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Savoring

Savoring

Why does the mind so easily attach itself to the negative, fearful, or hateful? Why is it so much more difficult to cling to the positive, joyful, or euphoric?

Neuroscience: 
According to research by Dr. Rick Hansen and his team, the amygdala uses about two-thirds of its neurons to look for bad news. Once it sounds the alarm, negative events and experiences get quickly stored in memory (within mere seconds). In contrast, positive events and experiences usually need to be held in “awareness” for a dozen to fifteen seconds to transfer from short-term memory buffers to long-term storage (Source).

Interpretation:
To remember the negative, no effort is required. But we need to completely reprogram our brains and the way we savor moments to remember the positive. This takes at least twelve seconds of us intentionally contemplating the good stuff. Use this to ensure your Christmas celebration is focused on the many blessings around you.

Reminder: 
“Whatever is true, whatever is noble, whatever is just, whatever is pure, whatever is lovely, whatever is admirable – if anything is excellent or praiseworthy, meditate on these things.” – Paul of Tarsus (written thousands of years ago)

Inspiration: Your future self is watching you right now through your memories – so make sure the future you looks back fondly at today’s you.

Merry Christmas to you and yours. We are grateful for you!

Disruption

Disruption

Disruption:

In 1999, an Israeli research team assembled a group of 200 highly regarded ads – ads that were finalists and award-winners in the top advertising competitions. They found 89 percent of the award-winning ads could be classified into six basic categories.

The same group of researchers also tried to use their six templates to classify 200 other ads – from the same publications and for the same types of products that had not received awards. Amazingly, when the researchers tried to classify these less successful ads, they could only classify 2 percent of them (Source).

TLDR: Almost all captivating messages resemble each other but each dull message is boring in its own way.

What’s even more remarkable is that most of the successful advertisements relate to a concept that I call Strategic Disruption (Pictorial Analogy – extreme analogy, Extreme situation, Consequences – extreme consequences).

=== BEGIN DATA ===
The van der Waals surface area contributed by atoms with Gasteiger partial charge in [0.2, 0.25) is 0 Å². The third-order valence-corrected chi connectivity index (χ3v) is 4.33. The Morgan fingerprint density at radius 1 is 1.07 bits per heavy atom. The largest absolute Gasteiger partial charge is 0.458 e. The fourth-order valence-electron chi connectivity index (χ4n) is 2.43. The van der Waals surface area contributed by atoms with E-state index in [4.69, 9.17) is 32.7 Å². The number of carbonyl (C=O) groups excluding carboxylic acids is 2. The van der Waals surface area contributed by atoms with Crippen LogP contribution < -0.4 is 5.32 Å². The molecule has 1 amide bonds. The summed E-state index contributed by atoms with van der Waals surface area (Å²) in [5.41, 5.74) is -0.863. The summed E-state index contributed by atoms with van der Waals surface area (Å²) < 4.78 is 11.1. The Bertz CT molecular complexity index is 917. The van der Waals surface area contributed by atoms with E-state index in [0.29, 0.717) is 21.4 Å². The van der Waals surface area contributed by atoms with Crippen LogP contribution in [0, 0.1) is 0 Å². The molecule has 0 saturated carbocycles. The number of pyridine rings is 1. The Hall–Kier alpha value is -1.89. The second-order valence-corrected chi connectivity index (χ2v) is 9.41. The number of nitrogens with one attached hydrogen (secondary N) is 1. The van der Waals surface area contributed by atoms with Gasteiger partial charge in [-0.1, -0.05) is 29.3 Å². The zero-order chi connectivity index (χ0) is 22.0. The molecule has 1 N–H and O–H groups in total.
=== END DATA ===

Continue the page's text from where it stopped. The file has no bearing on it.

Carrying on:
Why Strategic Disruption:
When we communicate a message, we all want our audience to listen, but they don’t.

This is often because they think they already know your message, so it glides quickly in one ear and out the other. In other words, common knowledge is the enemy of compelling.

When we want to deliver a compelling message, we need to break someone’s prediction algorithm first. If they already intuitively understand what you are trying to say, then why should they focus on your message? It is your job as a communicator to expose the parts of your message that are uncommon knowledge or the parts that produce the epiphany. This is the art of strategic disruption…

The Anatomy of Strategic Disruption: 

Part 1: Lead with the counterintuitive part of your message.

  • Example: Most people think that the employees are a company’s greatest asset – but this isn’t true.

Part 2: Then share the unexpected reality.

  • Example: Not all employees are created equal, it is only our good employees that qualify as a company’s greatest asset. Some are a liability, and some are so good they are nearly irreplaceable.

Part 3: Explain why it matters.

  • Example: But our managers spend 70% of their time focusing on their lowest performers – leaving very little time and energy to invest in our greatest assets (Source).

Part 4: Unpack the implications.

  • Example: If we neglect and lose a low-performer, it costs about 6-month’s salary to replace them. If we neglect and lose a top-performer, it costs about 2-year’s salary to replace them – or more (Source).

Part 5: Offer your solution. 

Final Thought: Strategic disruption precedes active listening.

Thank you for the time, energy, and attention you send in this direction!

Busy

Busy

Being busy all the time isn’t impressive. It is not a badge of honor. In fact, it is usually the opposite.

When you are busy, here are ten questions to ask yourself:

  1. Trust: Why don’t you trust people enough to delegate your work to them?
  2. Focus: Why do you still try to multitask even though you know it never really works?
  3. Ego: What made you believe that you are the only person capable of doing this work?
  4. Remove: Are you competent enough to know which of your daily tasks are unessential?